Partnerships between environmental NGOs and corporate giants have become increasingly popular over the past few years, but analysts argue that instead of promoting environmentally friendly living, such relationships only boost production and consumption, while weaken the power and influence of environmental activism.
In an article published in The Conversation earlier this week, Genevieve LeBaron has investigated whether the green agenda of big corporate giants and their partnerships with environmental NGOs contributes to protecting nature, or it is simply a way to sell more of their not-so-green products with a ‘Save the Planet’ label.
Over the past few years we kept hearing of new alliances made between companies and environmental organizations such as WWF and even Greenpeace. Not long ago, Greenoptimistic reported on Coca-cola funding WWF in their campaign to save polar bears, and this is not the only initiative of this kind. McDonalds is teaming up with the Environmental Defense Fund to promote sustainable packaging, Greenpeace is partnering with Unilever and Coca-cola to encourage green refrigeration technology, even the biggest oil and gas drillers, Chesapeake Energy and British Petroleum are giving millions to conservation networks to ensure “sustainable drilling”.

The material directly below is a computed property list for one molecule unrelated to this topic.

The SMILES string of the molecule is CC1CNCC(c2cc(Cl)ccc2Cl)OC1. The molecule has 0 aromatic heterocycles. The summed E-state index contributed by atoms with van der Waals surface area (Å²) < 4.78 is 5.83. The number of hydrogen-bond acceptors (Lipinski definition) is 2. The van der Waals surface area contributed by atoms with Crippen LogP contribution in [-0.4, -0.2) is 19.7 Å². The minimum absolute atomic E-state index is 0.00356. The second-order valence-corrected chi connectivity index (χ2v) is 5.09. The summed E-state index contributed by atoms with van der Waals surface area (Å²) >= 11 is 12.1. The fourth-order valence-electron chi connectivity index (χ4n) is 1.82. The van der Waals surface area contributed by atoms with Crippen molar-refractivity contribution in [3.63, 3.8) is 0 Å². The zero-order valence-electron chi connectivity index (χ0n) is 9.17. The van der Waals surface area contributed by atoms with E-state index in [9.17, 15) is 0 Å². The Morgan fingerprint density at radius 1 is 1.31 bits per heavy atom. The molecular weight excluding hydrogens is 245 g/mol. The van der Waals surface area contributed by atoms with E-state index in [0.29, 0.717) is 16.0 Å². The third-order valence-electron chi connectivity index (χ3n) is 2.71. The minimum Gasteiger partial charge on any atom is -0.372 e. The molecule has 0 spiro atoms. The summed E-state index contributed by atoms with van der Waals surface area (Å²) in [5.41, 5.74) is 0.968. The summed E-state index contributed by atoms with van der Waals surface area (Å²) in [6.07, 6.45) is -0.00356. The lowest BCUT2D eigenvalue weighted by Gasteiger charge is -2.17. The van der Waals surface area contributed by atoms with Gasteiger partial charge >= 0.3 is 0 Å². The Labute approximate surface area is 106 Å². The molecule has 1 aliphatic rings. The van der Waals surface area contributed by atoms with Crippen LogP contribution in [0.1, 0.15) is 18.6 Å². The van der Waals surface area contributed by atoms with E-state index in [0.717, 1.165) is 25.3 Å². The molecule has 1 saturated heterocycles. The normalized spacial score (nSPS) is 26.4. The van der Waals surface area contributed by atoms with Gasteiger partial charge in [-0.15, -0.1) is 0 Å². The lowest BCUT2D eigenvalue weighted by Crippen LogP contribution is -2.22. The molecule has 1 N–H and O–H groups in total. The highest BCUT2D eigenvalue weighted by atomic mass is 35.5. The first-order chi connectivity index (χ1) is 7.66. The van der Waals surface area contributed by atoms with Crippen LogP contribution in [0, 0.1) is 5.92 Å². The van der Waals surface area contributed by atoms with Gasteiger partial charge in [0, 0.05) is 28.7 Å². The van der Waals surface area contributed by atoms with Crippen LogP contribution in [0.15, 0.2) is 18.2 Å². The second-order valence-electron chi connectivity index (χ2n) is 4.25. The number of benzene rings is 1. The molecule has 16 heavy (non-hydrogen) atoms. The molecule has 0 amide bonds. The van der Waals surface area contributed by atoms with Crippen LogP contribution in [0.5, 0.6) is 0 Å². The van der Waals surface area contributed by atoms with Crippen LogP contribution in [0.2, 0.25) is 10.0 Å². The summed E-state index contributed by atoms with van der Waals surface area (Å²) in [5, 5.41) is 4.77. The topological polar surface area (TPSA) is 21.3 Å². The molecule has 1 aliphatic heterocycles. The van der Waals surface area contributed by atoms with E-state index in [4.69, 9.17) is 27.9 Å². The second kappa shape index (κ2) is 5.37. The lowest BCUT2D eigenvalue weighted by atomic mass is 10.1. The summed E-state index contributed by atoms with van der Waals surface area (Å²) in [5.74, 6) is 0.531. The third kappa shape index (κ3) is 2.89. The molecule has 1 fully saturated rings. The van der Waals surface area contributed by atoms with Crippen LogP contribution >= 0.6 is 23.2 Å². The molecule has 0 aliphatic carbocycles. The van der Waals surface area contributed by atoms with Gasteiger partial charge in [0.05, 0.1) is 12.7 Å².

But where is all of this leading to? Market-friendly eco-labeling and eco-certification has not promoted green living. In the case of Coca-cola, for example, the cute white polar bear on the label has boosted the sale of coke cans incredibly, resulting in more than a billion cans being sold. Another similar example is the case of the Sierra Club, an organization advocating ecological preservation. They have rented the club’s logo to Clorox for better marketing of green cleaning products, and in return they get a percentage of the profit.
The result is encouraging unsustainable consumption and production patterns, with some increase in revenue of environmental organizations. Yes, some of these initiatives improve the ecological footprint of the products, but as sustainable packaging or removal of illegal Indonesian paper fiber from doll boxes hit the news, sales jump sky-high.
Although quite a number of environmental activists resist the temptation to join forces with the giants, these do not have it easy, especially if they are involved in direct actions.